When I was young

When I back in New Orleans for Mardi Gras–my first in twenty years and the kids first ever–my mother insisted that we go to the Lakefront airport.  When I was a kid, I was fascinated with planes trains and automobiles just like every other kid that had the giant Richard Smiley books.  My mom (or maybe my dad or both) used to take me to the observation deck at the lakefront airport so that I could watch the planes take-off and land.  I remember this vividly and what’s incredible about this memory is that what really makes it stand out isn’t the airplanes themselves which, if I’m being perfectly honest don’t really stand-out after all these years.  What is crystal clear in my mind 40 odd years later is the drive to the airport over the high bridge over the industrial canal, into the parking lot of this structure with these monolithic white walls and through the lobby of what I would later find out was an art deco masterpiece.  I saw that building in coutless dreams throughout my life in fact.  It was the keystone image for my internal idea of what the future was supposed to look like.

As time passed, the vision of that art deco hall mutated into many other things, but it was always a symbol for the comings and goings of people and things.  My own Kings Cross station or better yet, (if I’m going to use an HP reference) its been my subconscious’ room of requirement, always ready to morph itself into a familiar place but somehow always retaining it’s distinct character as remembered through the eyes of a small child.  Last year I dreamt that we were living in New York and the Grand Central of my dream where I would change trains was a childhood remembrance of the Lakefront Airport.  A few years before that I woke from another dream when I realized the lobby of the Lidmar hotel in Stockholm (gone for easily 10 years now) bore a striking resemblance to the Lakefront airport.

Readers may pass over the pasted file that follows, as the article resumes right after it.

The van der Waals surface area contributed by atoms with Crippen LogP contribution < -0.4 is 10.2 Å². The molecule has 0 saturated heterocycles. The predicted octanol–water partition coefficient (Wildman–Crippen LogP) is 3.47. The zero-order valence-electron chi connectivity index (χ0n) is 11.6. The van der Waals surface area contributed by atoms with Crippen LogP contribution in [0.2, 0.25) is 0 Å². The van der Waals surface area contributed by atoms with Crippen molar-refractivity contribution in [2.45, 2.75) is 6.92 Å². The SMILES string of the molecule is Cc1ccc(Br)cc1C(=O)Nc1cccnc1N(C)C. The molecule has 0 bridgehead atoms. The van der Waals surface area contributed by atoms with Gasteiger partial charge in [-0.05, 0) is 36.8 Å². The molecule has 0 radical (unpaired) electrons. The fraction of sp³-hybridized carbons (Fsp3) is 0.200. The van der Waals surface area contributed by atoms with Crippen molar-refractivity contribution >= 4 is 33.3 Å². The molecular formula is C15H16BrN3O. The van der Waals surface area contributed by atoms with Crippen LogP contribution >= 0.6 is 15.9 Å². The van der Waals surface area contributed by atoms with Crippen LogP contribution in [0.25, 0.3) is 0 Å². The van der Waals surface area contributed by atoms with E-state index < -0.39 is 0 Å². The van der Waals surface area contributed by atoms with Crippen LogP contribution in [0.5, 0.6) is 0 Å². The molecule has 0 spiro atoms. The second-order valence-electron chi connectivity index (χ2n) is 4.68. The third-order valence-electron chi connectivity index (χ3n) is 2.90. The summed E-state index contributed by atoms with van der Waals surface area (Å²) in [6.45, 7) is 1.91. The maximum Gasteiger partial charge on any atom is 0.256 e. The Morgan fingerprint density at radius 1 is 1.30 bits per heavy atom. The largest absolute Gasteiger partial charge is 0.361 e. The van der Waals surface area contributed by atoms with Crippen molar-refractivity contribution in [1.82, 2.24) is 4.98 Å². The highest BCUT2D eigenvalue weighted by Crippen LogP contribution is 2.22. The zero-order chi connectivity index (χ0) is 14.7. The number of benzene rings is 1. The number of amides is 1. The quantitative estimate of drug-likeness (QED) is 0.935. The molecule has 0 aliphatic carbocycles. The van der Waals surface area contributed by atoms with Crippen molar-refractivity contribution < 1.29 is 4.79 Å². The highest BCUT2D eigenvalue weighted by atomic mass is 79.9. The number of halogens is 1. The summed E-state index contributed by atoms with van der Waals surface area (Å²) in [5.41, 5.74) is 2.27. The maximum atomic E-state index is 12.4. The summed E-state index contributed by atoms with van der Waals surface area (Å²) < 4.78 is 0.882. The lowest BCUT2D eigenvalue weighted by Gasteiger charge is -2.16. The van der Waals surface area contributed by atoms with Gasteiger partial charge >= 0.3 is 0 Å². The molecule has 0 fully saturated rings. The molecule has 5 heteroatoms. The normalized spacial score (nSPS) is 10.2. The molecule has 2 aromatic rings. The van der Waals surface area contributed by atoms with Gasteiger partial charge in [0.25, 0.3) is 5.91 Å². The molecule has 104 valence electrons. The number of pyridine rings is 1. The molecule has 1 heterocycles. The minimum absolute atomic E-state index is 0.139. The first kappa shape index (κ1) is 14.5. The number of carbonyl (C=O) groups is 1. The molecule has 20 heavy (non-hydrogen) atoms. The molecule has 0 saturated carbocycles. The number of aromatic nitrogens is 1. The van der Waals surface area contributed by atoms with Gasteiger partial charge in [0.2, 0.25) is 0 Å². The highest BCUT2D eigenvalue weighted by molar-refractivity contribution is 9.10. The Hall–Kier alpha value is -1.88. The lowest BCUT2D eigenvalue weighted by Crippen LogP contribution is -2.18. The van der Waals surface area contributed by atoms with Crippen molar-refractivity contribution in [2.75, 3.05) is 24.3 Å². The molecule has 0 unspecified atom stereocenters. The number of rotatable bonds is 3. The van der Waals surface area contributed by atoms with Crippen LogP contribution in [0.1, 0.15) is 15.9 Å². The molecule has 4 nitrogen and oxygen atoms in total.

So of course when my mom suggested we go and look around after the post Katrina restoration I felt a surge of excitement punctuated by a wave of fear.  I cherish the vision of this place I’ve had locked in my head for all of the years.  I know it’s not real but I never needed it to be real either.  Curiosity got the best of me in the end and we drove out there.  I can’t fully explain why visiting this childhood place of wonder–this magical place subconsciously kept under lock in key deep in my memory and released every once in a while over the last four decades–this whisper that breaks into a thousand pieces the second I open my eyes–would have caused my heart to ache.

But there I was, walking though this fragmented memory turned reality and a singular thought began to spin in my head as I watched Ester peer out at the airplanes on the runway.

I want to be a kid again.  I want a do-over.  I want one more shot and I promise, if I get the chance, this time I’ll play harder.  I promise I’ll dream bigger.  I promise I’ll build more.  I promise I’ll give my mom more kisses.  I won’t pick fights this time and I swear I won’t ever watch tv.  It all went all wrong at some point last round and it went way to fast and I think I deserve a do-over.   I had a sense of wonder when I was young.  I was curious and I was good and I thought anything was possible when I was young.  Can’t I have that back?  I promise I’ll be good.  

Mamiya 6MF at 50mm on Tri-X at 800.  Processed by the Icon. 

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